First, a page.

The shepherd David agreed to fight him, but the sword and armor was too bulky, so he took his clothes off and fought with just a slingshot.  He immobilized the giant, then rushed up with a sword and decapitated him.

Don't read too far, though, since in 2 Samuel we discover that David didn't do the job at all; it was Elhanan the Bethlehemite.

The story of David and Goliath in 1 Samuel was a mainstay of Sunday school classes, probably because it showed a little guy triumphing over a big guy.  And because it's rather fun to imagine a nude, muscular shepherd boy striding across the battlefield, his penis swinging, the warriors all gazing in awe at his beauty.



The Biblical writers probably intended for David to be well into adulthood, in his late twenties, but artistic depictions generally make him 14-15.  And leave his pants on, as in this painting by French artist Gabriel Ferrier (1847-1914)















Peter Paul Rubens (1577-1640) made him the right age, but upped the clothing, giving him a tunic and pants.

















This Italian engraving by Marcantoni Raimondi (1480-1534) gives David a massive body and a penis, with a cloak flapping behind him.


















Daniele de Volterra (1509-1566) emphasizes Goliath's buffed body.














Alessandro Turchi (1578-1649) shows us a beautiful angelic David holding the gross bloody head.  Quite a contrast.



















Antonio Zanchi (1631-1722) clothes both David and Goliath.















Most of the artistic depictions of David and Goliath come from the late Renaissance and Baroque eras.  Going by the hair and face, you would expect this nude David in Zurich to be Baroque, too, but it's actually by Ivar Johnsson, erected in 1921.














Michelangelo's David (1501-1504) is the most famous statue in the world.  No Goliath around, just the nude, amazingly beautiful David, his cloak in his hand, his bag of stones at his feet, frozen at a pivotal moment of his life.

There are replicas in many cities, including Antwerp, Buffalo, Mexico City, Philadelphia, and Montevideo.

And in the living rooms of about a million gay men of a certain age, who used it to communicate gay identity in the years before Stonewall.


Jan 26, 2021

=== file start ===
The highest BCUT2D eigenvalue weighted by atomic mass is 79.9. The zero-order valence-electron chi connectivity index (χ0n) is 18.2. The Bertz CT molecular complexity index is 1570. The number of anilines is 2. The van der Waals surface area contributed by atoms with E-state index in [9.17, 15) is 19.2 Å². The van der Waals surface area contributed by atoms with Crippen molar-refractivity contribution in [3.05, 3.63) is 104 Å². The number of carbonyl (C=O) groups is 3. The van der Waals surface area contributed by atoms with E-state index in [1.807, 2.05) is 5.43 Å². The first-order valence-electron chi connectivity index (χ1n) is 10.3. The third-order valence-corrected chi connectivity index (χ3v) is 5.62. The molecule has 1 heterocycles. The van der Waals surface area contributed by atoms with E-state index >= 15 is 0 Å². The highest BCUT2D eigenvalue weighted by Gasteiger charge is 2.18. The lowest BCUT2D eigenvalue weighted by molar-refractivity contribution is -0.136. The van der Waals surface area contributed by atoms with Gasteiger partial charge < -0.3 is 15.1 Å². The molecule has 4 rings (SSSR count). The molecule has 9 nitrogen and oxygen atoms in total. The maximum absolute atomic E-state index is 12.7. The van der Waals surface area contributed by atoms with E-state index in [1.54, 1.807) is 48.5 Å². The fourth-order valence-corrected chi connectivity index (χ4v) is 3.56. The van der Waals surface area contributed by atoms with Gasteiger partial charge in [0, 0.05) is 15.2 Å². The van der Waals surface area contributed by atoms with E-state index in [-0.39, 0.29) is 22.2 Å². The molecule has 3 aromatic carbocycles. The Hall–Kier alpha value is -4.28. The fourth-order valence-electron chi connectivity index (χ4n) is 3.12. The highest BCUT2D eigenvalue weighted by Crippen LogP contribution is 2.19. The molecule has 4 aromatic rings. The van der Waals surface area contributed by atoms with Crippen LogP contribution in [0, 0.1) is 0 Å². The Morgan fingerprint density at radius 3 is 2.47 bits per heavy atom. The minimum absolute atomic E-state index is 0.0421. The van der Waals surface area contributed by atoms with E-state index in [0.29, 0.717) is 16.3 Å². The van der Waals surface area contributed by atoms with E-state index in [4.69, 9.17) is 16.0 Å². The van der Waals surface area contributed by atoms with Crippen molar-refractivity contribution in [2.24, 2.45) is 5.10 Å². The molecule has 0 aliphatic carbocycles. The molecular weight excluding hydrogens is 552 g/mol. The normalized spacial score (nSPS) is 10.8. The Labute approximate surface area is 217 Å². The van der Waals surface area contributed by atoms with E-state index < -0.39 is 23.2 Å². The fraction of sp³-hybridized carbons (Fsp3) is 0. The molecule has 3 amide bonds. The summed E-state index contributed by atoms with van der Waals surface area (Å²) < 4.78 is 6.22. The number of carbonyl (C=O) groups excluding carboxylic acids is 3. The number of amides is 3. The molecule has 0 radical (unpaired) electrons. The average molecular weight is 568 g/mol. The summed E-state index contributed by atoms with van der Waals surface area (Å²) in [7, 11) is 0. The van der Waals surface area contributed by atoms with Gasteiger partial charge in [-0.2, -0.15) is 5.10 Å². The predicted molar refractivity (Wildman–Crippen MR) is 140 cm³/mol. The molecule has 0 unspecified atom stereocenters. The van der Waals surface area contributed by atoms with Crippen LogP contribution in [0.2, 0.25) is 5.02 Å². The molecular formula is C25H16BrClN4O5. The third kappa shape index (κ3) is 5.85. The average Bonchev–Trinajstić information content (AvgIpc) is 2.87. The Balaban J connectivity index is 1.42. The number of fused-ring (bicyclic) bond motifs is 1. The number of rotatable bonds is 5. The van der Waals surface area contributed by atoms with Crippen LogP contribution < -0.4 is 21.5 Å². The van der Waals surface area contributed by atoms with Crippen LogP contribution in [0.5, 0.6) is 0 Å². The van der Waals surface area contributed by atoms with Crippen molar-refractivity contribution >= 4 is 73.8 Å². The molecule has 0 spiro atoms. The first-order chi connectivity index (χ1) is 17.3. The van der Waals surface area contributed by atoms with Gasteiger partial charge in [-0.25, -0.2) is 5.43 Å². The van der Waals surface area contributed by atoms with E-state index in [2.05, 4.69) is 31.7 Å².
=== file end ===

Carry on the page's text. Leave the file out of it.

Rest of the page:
"The Mess You Leave Behind": Nude Gay Teenagers and a Galician Mystery


The Mess You Leave Behind,
on Netflix.  I'm a sucker for Spanish language dramas, and this one is set in Galicia.  Maybe we'll hear the Galician language spoken (quite different from Spanish, a lot of Portuguese influence):.

Come back to my room and take off your pants
Spanish: Vuelve a mi habitacion y quitate los pantalones
Galician: Volve á miña habitación e quitate o pantalon

Scene 1:  Viruca, a middle-aged woman, nervously copying computer files onto a disk. Mauro, a middle-aged man with a gray beard, knocks on the door, worried because she has ghosted him. "Why the fuck are you here?" she yells. He bangs, bangs, bangs while she yells "Go away!"  

Scene 2: Coruña, Spain, on the northern tip of Galicia.  A young woman comes into her house. German, apparently the boyfriend or husband, tells her that her Mom just died.  She goes into Mom's room to check -- yep, deceased.  (Tamar Nova, top photo, was actually born in Galicia).

Cut to German and the woman packed and ready to move "two hours away" for a teaching job.  She's nervous because she hasn't taught a class in ages.

Montage of their car trip.  Nice scenery.  



Scene 3
: Novariz High School. Viruca from Scene 1 waits as her students come into the classroom.  Bad Boy Iago (Aron Piper, right) ) stares at her.  She orders him to write on the chalkboard: "Dying is an art like everything else.  I do it exceptionally well."  (a quote from Sylvia Plath.  I guess this is an English class).

She assigns them to write about their feelings about suicide.  The students whisper.  Roi (Roque Ruiz, left) discovers that Iago's Girlfriend has just dumped him.  Iago asks Viruca, "Why are you so cruel?"  Just because he left her a note?  

Scene 4: German and the young woman arrive at the home of German's parents.  

Meanwhile Viruca leaves a tavern to see "Puta!" ("Bitch") sprayed on her car, and the tires slashed.  She asks the bartender and a shy boy, Mijail, if they saw anything.  But Mijail doesn't look toward the parking lot -- it brings back bad memories.  

Viruca drinks gin and complains about her students.  "One day I'll leave for good."  The bartender suggests that she confide in a friend, but Viruca doesn't have any.

Scene 5: Meanwhile, the young woman is having dinner and basking in the love and warmth of German's parents.  No, wait, his father died recently.  His mother and Demetrio (Federico Perez Rey), who offers some pills to help him get an errection. So, uncle?  Older brother? Meanwhile Mom asks how long it took for her to get over her mother's death.